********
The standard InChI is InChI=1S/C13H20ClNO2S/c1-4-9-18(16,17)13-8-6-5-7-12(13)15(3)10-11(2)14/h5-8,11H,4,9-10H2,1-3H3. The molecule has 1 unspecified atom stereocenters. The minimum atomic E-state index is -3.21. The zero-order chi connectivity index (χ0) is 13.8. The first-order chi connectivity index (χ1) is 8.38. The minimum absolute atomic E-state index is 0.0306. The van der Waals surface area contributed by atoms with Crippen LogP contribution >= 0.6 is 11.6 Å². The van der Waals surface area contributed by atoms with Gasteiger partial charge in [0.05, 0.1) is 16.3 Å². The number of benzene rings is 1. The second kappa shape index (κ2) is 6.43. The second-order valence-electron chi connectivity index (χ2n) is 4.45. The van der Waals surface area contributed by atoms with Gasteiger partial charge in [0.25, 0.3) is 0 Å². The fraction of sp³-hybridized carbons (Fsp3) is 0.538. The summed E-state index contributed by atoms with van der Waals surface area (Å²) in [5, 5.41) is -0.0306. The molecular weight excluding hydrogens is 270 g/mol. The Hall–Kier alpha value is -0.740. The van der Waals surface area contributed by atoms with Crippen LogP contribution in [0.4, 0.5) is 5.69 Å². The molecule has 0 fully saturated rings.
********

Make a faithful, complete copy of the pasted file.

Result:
The standard InChI is InChI=1S/C13H20ClNO2S/c1-4-9-18(16,17)13-8-6-5-7-12(13)15(3)10-11(2)14/h5-8,11H,4,9-10H2,1-3H3. The molecule has 1 unspecified atom stereocenters. The minimum atomic E-state index is -3.21. The zero-order chi connectivity index (χ0) is 13.8. The first-order chi connectivity index (χ1) is 8.38. The minimum absolute atomic E-state index is 0.0306. The van der Waals surface area contributed by atoms with Crippen LogP contribution >= 0.6 is 11.6 Å². The van der Waals surface area contributed by atoms with Gasteiger partial charge in [0.05, 0.1) is 16.3 Å². The number of benzene rings is 1. The second kappa shape index (κ2) is 6.43. The second-order valence-electron chi connectivity index (χ2n) is 4.45. The van der Waals surface area contributed by atoms with Gasteiger partial charge in [0.25, 0.3) is 0 Å². The fraction of sp³-hybridized carbons (Fsp3) is 0.538. The summed E-state index contributed by atoms with van der Waals surface area (Å²) in [5, 5.41) is -0.0306. The molecular weight excluding hydrogens is 270 g/mol. The Hall–Kier alpha value is -0.740. The van der Waals surface area contributed by atoms with Crippen LogP contribution in [0.4, 0.5) is 5.69 Å². The molecule has 0 fully saturated rings.